Table of Contents
- 1 117 Kilometres of Coast to Coast Walking that You’ll Love
- 2 Walk Through Forests Above the Famous Loch Ness
- 3 Other than the Forests, You’ll be able to Walk Without Too Much Effort in any Weather
- 4 Finishing in Inverness is a Great Way to Put Your Feet Up at the End of a Long Walk
- 5 Following the Caledonian Canal is an Experience not to be Missed
- 6 The 3 Best Guidebooks You Need to Know About
117 Kilometres of Coast to Coast Walking that You’ll LoveAt less than 100 miles, the Great Glen Way doesn’t seem all that daunting to even the novice hill walker. This makes it an ideal destination for families who want to do something a little more active than sunning themselves on a beach in Spain, or holidaying in a villa in the South of France. It’s also a great way to be able to get some real achievement and satisfaction out of your time away from work and home life. There’s always the option of tackling it in stages, and coming back later in the year if that’s what you want to do. Most people tend to allow themselves 7 days to get from one end to the other, and enjoy every step they take along the way. Really, the choice is up to you, so go out there and have fun!
Walk Through Forests Above the Famous Loch NessLoch Ness is perhaps the most famous spot in all of Scotland, which can put some walkers off. If you want to skirt around tourist traps, then the Great Glen Way is a great way to do it. By walking through the forests that overlook the Loch, you’ll be able to get a far better view than the tourists, but you won’t have to zigzag your way through the crowds to get from A to B. Just what you want when your aim is to get away from all the hustle and bustle back home for a few days.
Other than the Forests, You’ll be able to Walk Without Too Much Effort in any WeatherWalking in the forests is an experience unlike any other, but there are a couple of things you’re going to want to consider. Firstly, forest walking doesn’t give you as much coverage from heavy downpours as you might think. Booking from early spring onwards is the best thing to do if you want to keep the chances of heavy showers to a minimum. The other thing to consider is the nature of the terrain itself. There will be lots of short sharp climbs, and you will need to be steady on your feet in some sections. Off camber ground and exposed roots can both be a little disconcerting if you’ve never tackled them before, so it’ll be worth going on a short walk closer to home so that you break in your hiking boots and tackle the forests.
Finishing in Inverness is a Great Way to Put Your Feet Up at the End of a Long WalkInverness is a city that has so much to offer, so why not book yourself in for a long weekend once you arrive at your destination? The great thing about it is that it’s a really multicultural city, that’s also kept plenty of Scottish heritage at the heart of city life. If you want to be able to enjoy some traditional dishes, plenty of rest and relaxation and a mixture of sporting events and concerts, then this is the place for you to head to. It’ll also give you plenty of motivation to do the full coast to coast route, so that you can say you’ve really earned it!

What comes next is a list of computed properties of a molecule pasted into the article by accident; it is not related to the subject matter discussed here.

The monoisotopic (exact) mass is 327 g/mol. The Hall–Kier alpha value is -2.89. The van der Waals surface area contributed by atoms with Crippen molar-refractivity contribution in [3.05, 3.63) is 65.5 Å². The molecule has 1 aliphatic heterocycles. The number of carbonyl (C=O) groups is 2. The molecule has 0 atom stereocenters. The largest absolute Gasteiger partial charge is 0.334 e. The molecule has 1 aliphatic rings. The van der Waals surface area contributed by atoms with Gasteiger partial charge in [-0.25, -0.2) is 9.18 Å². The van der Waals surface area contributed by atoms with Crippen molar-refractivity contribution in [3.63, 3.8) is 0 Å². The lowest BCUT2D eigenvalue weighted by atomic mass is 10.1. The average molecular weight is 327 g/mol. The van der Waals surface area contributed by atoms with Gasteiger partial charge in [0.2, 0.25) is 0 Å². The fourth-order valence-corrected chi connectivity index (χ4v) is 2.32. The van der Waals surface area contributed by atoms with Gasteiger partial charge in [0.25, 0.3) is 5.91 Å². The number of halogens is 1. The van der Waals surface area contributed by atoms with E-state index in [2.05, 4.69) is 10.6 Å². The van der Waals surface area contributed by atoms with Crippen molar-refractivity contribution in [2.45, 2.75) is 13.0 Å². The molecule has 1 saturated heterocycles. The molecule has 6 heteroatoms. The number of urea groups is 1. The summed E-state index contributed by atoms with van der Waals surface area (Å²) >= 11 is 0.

Following the Caledonian Canal is an Experience not to be MissedThomas Telford had to use every ounce of his engineering brilliance to create the logistical marvel that is the Caledonian Canal, but the fact that his work is still in use today is a testament to just how much it changed the local area. By connecting up several of the major lochs, it proved to be a vital piece of transport infrastructure throughout the 19th century. By walking alongside it for major stretches of the Way, you’ll be able to get a true sense of the scale of Telford’s achievement. When the canal was first built, it also gave rise to dozens of new settlements alongside it that sprung up to cater to the new influx of industry. It’s often said that if you want to see how the industrial revolution left an indelible mark on this part of Scotland, all you have to do is walk alongside the canal for an afternoon. If you love to immerse yourself in local history when you’re walking, there’s probably no better route to take if you want to see history in action. Other long distance walking routes in Scotland
- West Highland Way
- Southern Upland Way
- Rob Roy Way
- Great Glen Way
- Ayrshire Coastal Path
- Arran Coastal Way
- Annandale Way
- Fife Coastal Path
- St Cuthbert’s Way
- Speyside Way
The 3 Best Guidebooks You Need to Know AboutPaddy Dillon’s The Great Glen Way: Two Way Trail Guide is a really informative read that talks you through everything you could ever wish to know about the local area. Not only does it cover the sights you will see along the way, it also guides you through different things to see and do for each direction. Just what you want when you’re looking to enjoy the walk of a lifetime. It’s also well worth taking a look at Great Glen Way: 40 Large Scale Maps by the highly renowned Jim Manthorpe. In an age when virtually everyone uses their sat nav to get from A to B, there’s a lot to be said for investing in a map book that will never run out of battery life. Finally, there’s also The Great Glen Way by Brian Smailes. If you’re looking for an informative yet compact guide that you can take with you as you go coast to coast, this will be well worth a look.
I love hiking. From the Camino de Santiago to the West Highland Way in Scotland or simply a great day hike on the weekend. Hiking refreshes me, my mind, and keeps my body reasonably fit. So far I have walked three Camino routes and many other long distance hikes in the UK, Canada, and around the rest of Europe. One of the best was my hike up Ben Nevis.